Water companies are being urged to scrap their planned price hikes for consumers and ease the pressure on householders’ finances.
In a letter to the CEOs of all major water firms, Environment Secretary Owen Paterson (pictured) is calling on them to “look closely” at whether price increases are necessary and to introduce special tariffs for hard-pressed householders.
Water firms need permission to raise prices beyond limits set by regulator Ofwat for five-year periods. Ofwat has asked them to think about whether they really need to bring in full price increases next year that were allowed for in the last price review in 2009.
The companies have blamed the price increases on the costs of environmental improvements including replacing ageing water pipes.
Mr Paterson said: “We know that household budgets are under pressure and keeping water bills affordable is a crucial way we can help hardworking people.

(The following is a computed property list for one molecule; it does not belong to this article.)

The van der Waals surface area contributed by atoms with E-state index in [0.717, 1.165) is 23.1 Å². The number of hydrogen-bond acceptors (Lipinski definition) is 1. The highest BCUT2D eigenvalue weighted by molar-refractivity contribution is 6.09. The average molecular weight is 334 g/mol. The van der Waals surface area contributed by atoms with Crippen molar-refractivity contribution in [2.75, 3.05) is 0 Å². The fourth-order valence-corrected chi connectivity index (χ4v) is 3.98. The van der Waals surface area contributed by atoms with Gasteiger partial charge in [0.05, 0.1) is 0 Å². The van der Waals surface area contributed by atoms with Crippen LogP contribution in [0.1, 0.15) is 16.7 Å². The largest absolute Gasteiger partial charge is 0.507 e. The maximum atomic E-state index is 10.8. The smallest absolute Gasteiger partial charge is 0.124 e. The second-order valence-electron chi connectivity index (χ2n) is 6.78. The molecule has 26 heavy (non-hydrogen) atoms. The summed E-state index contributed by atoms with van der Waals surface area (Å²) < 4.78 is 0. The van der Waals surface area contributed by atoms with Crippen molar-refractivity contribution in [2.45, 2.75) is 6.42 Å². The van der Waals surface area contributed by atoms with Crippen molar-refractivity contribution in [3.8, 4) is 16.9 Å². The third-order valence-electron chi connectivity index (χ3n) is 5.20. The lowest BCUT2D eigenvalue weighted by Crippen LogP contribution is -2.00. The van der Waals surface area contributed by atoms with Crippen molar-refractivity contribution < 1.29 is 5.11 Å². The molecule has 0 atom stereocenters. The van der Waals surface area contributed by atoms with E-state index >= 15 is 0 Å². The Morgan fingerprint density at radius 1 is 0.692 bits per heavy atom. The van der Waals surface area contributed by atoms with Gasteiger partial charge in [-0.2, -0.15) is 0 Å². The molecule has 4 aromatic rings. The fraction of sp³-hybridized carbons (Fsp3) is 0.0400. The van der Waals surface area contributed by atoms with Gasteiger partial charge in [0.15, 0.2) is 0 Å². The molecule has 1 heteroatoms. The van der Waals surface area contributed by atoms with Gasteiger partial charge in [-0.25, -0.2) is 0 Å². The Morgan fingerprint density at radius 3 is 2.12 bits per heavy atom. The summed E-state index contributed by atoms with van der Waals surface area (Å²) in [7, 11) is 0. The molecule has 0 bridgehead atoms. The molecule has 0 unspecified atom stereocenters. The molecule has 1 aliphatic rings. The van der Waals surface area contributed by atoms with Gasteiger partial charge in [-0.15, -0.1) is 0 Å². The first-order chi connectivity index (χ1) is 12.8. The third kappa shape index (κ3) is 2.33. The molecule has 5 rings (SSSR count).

“That is why we are pressing hard to make sure customers get a fair deal by encouraging water companies to look closely at any price increases, introduce social tariffs for vulnerable customers and crackdown on bad debt.”
Since 2009, average rises in water and sewerage bills have been in line with inflation and are little more than a pound a day but this “has still substantially outstripped increases” in household income, he added.
Last month Ofwat rejected Thames Water’s proposal to add £29 to customers’ bills next year, which currently stands at £354 a year.